Adventures in Oregon: Newberry Volcano

‘I like it when a flower or a little tuft of grass grows through a crack in the concrete. It’s so fuckin’ heroic.’-George Carlin

I have had a strange obsession with volcanos for most of my life. I am not entirely sure where it started…perhaps multiple rewatches of National Geographic documentaries on the Ring of Fire or one of my favorite movies, Dante’s Peak. Regardless, I know more about them than I should. When I moved to Bend, I realized I was very close to living my own version of Dante’s Peak. My view is three extinct volcanos and one that’s dormant. I am also about 30 minutes from one of the largest volcanos in the U.S., the Newberry Volcano.

The Newberry National Volcanic Monument is massive. The caldera alone of Newberry is about 4-5 miles across. The entire area, including lava flows, is roughly the size of Rhode Island. The lava flows were used by NASA in the 1960s and 1970s for Apollo training. They thought the region replicated some of the terrain astronauts would face on the moon. Once the weather perked up, I headed out. The visitor center is closed half the year, and was when I went, but the area is pretty easy to navigate. The trail is a roughly two mile loop. Very easy, although there are some steep portions but is accessible to all.

The whole area quite stunning. The lava fields are surrounded by junipers and ponderosas. It highlights the famous line in Jurassic Park that ‘life always finds a way.’ You can see bits of green peaking through, somehow finding the strength to carry on. An inspiring metaphor for life in general, especially for someone coming out from a really bad winter and then a pandemic! The area also offers some spectacular views of the Cascades.

Another ten miles up the road, a left, and another 12 miles down another road, you reach the Caldera. The area is closed during the winter and, while the U.S. Forest Service has been great updating their websites, the road hadn’t actually opened yet even though the website said it opened May 1. But, funnily enough, it did while I was there-1:30ish pm on a Thursday, go figure! I had come to the road block and pulled into the lot next to it. I was going to figure out what I was going to do and they opened the road! So I was one of the first to visit Paulina and East Lakes this season, not to shabby! My plan was to walk the trail loop around Lake Paulina but one of the access points was closed and it was only me and this guy who gave me weird vibes at the trail access pull out. So I made the decision to wait. I didn’t feel safe. I am a big fan of Ed Visteurs and he writes in his books to trust your gut. This is in regards to climbing the highest peaks in the world but solo (and I would be the only one of the trail with this guy who was not dressed for it) hiking with no cell service and an odd dude, it seemed appropriate. So I just drove the road and checked out the lakes and the scenery.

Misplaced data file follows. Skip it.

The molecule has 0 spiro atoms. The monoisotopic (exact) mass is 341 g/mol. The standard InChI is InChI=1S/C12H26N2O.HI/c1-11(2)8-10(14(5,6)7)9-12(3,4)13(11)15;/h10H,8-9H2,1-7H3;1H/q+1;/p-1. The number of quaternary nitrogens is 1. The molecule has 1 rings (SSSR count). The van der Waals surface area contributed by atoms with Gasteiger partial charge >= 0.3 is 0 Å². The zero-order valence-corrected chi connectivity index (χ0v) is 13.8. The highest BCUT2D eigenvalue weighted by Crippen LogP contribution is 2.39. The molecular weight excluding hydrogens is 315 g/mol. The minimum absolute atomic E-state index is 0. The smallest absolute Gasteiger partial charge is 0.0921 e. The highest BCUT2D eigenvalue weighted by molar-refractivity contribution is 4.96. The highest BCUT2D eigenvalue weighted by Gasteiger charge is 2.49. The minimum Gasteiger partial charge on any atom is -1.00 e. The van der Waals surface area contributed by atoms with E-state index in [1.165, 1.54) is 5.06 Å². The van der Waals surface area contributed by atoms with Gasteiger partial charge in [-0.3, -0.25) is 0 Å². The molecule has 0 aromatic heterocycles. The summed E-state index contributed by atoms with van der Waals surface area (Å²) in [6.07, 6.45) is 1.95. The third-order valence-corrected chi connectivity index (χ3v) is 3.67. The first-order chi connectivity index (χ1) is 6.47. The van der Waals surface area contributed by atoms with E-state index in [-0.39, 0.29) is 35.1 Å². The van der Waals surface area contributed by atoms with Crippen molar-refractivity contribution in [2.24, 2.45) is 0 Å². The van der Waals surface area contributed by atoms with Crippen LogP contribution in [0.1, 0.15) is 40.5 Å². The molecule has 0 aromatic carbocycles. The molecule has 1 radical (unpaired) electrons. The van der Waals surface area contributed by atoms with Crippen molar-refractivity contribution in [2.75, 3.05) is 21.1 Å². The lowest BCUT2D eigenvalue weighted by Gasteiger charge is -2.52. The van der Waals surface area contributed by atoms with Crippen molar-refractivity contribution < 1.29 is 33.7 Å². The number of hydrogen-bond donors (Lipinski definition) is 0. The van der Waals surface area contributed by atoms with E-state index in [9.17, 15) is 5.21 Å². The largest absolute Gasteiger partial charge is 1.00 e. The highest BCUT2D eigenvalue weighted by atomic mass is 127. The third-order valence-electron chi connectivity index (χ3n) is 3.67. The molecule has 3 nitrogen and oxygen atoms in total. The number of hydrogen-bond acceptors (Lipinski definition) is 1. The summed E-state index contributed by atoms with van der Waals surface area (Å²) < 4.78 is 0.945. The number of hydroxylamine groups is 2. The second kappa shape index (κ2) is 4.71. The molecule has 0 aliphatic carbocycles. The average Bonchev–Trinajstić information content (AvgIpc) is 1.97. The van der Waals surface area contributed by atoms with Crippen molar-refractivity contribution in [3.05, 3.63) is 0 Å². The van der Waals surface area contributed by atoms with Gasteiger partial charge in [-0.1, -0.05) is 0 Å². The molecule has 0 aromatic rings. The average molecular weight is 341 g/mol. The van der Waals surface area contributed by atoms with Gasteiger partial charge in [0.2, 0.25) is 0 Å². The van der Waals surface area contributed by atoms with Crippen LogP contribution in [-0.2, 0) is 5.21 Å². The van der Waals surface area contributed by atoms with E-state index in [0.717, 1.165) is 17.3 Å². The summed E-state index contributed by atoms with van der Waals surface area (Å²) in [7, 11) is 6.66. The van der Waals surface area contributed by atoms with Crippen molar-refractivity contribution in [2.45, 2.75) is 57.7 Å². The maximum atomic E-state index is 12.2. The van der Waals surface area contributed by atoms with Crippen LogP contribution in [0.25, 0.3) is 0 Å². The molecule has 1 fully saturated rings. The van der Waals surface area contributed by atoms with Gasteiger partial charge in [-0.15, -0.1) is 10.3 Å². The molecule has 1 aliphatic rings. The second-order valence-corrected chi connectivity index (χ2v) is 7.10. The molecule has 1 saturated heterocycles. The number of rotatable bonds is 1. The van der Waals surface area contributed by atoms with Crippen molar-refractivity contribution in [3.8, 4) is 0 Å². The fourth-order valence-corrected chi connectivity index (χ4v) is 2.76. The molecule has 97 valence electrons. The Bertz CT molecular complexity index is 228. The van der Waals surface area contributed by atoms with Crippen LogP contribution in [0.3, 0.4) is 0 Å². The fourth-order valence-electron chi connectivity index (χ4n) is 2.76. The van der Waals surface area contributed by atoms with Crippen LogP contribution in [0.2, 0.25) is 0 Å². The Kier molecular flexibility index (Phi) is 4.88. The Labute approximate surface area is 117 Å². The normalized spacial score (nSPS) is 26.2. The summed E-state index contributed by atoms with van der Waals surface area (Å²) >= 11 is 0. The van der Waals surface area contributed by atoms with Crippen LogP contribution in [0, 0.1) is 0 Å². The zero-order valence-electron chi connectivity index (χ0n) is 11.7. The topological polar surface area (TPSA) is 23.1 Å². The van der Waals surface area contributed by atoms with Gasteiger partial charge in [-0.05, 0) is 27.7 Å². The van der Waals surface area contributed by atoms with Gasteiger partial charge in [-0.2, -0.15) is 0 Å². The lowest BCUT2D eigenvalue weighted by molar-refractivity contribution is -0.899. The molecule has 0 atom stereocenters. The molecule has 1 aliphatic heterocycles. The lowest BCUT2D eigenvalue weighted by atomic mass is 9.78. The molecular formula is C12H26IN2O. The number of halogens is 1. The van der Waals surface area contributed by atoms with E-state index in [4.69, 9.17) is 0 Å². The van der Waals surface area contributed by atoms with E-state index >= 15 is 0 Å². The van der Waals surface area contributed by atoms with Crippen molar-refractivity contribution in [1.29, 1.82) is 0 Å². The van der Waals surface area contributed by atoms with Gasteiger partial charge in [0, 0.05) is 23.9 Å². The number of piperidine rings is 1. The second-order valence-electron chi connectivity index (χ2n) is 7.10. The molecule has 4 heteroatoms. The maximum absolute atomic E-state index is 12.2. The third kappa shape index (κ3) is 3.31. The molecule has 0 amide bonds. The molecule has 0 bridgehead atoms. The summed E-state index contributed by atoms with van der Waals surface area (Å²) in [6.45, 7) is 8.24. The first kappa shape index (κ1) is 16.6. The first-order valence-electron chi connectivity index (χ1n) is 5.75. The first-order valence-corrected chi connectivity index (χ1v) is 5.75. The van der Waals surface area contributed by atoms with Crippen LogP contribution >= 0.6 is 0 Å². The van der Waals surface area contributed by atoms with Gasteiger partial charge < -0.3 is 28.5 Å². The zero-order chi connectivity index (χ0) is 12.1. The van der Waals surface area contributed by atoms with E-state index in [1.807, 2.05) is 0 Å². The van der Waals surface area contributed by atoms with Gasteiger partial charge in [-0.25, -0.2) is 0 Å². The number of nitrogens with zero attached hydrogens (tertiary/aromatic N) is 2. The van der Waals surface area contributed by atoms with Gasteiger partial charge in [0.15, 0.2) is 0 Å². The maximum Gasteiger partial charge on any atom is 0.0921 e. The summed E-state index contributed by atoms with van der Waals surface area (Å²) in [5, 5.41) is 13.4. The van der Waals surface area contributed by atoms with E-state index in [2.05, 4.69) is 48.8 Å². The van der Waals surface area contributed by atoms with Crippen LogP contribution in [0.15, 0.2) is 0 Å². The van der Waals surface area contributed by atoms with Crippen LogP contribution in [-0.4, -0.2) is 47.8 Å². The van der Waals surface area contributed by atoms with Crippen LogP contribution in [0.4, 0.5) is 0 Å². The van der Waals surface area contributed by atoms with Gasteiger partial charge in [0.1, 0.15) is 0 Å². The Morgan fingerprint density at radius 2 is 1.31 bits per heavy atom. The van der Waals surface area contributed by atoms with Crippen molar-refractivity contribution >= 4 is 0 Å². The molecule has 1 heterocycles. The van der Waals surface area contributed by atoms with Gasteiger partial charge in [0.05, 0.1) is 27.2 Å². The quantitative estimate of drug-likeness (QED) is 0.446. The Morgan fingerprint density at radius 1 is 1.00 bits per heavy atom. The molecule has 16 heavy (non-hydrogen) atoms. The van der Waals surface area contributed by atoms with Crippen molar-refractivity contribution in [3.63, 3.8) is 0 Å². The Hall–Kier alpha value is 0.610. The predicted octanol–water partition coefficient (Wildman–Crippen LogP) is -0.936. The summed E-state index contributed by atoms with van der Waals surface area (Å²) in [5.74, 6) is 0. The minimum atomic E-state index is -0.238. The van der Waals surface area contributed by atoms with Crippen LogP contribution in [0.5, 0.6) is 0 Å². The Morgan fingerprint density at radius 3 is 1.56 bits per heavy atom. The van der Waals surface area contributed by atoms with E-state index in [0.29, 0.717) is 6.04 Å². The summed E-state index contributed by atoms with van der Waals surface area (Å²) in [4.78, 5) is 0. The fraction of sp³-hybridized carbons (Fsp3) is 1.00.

The lakes are both crater lakes and they used to be one big lake but volcanic activity put of a lava ridge. So now there are two! And they are independent of any river system. All snow and rain has led to a 250 foot lakes, pretty impressive. There is runoff and trails with waterfalls, those were closed so expected a part two post later this summer! Word of warning, the area smell a bit fishy.

I am so grateful that I get to live amongst the massive volcanos I have only read about. And while they are pretty and fascinating, I am okay with them staying put. I may love Dante’s Peak but I don’t need to live it. But if I do, hopefully someone as handsome as Pierce Brosnon comes to help me out! I now live in the Ring of Fire-so I’ve come full circle!

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